A FIsherman’s Tale has a fantastic physics breaking idea that makes your head scratch and your mouth smile with glee when you realise what is going on. I’ve often had dreams where I sit and watch the TV and inside the TV I see myself sitting down and watching TV to see it repeating ad infinitum into the distance. A Fisherman’s Tale works a little like that. It’s like Russian dolls came to life and decided to unite for brain teasing puzzles.
You control a puppet version of yourself in a toy lighthouse who needs to get to the top of it to turn on the light and guide someone home. Look outside the window and you’ll see a giant version of you mirroring your movements outside with a giant scale model of your world out the door. Look on your kitchen table and a toy Lighthouse can have its roof taken off to see a tiny toy version of you doing the same thing too. Part of the early fun is trying to work out what you can and can’t do in this world. Hold hands with your tiny friend? Throw objects across dimensions? Try and pick yourself up? Knock yourself out. It’s all about trial and error to see what you can move between scale versions of the world around you to solve puzzles are move on.
The environments you visit are small but detailed. So much is interactive and as the game progresses the puzzles switch each level. Sometimes its you moving between the giant and regular sized worlds like Alice in Wonderland. Other puzzles are about moving objects between the worlds so you can interact with them. There’s another section where you turn on the tap and flood your downstairs, which lets you then play a crane game as tiny you to fish out tiny building blocks to create a ship. It’s always inventive and things rarely repeat. You’ll be interacting with objects a lot and slotting them into places or throwing them about. To make this easy to do (as you can only node turn at about 30 degree angles using the move controls on PSVR) you have extendable arms. This allows you to pick things up at range without too much problem. The only downside is that the items often collide with the world around you and sometimes flip off into oblivion. A few seconds later they will respawn but it happens a little too often.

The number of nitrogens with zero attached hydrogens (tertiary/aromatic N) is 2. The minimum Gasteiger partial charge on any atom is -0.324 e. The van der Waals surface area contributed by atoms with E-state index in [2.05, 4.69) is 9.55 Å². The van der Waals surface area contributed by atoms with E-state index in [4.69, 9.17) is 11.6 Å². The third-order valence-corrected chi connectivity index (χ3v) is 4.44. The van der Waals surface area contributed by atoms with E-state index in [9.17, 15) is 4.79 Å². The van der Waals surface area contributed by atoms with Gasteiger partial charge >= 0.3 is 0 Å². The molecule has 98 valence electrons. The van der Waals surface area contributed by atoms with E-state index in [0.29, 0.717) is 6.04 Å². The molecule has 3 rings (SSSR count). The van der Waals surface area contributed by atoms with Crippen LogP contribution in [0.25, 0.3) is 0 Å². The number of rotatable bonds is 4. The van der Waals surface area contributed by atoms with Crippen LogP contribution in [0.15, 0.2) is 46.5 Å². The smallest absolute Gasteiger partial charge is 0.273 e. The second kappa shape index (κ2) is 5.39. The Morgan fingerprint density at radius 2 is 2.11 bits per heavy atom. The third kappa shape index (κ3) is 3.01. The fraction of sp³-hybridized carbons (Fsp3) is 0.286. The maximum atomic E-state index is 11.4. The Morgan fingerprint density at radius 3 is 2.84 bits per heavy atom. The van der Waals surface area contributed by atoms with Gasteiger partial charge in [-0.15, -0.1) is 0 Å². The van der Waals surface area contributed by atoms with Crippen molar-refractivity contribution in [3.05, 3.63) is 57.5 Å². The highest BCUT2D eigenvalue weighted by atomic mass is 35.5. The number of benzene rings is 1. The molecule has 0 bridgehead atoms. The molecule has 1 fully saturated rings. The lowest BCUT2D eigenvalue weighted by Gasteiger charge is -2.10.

Whilst visually things are great, its the audio that really sells the experience. Radio signals play out over your wireless and the music is emotive too when it comes. Voice acting for all the characters play out expertly and you feel like you are immersed in a giant storm which picks up power later in the game. Whilst replayability is here in the form of collectable orbs to find (and some of them are visible and I still have no idea several playthroughs later of how to get them), the game is quite short. You’ll likely clear it in just over two hours if you don’t get too stuck. I did get stuck on the final puzzle, which is a tricky kaleidoscope light puzzle that had me cross armed and gingerly moving around like a buzz wire dexterity puzzle.
That being said, A Fisherman’s Tale utterly delighted every minute. I loved the unique idea and the fun ways you could try to test the rules of the world around you. Whilst some of the solutions do funnel your gameplay options down after that initial ‘oooh what can I do’ introduction, its a great experience. You even get to ride around in a fishes mouth. What more do you need to convince you to grab it? My parting shot for this was that the developer was kind enough to send a review copy for the game and I immediately after finishing it bought a copy of their new game Maskmaker based off this game alone. Look forward to a review copy of that sometime soon.
Review copy provided by developer. PSVR version review.
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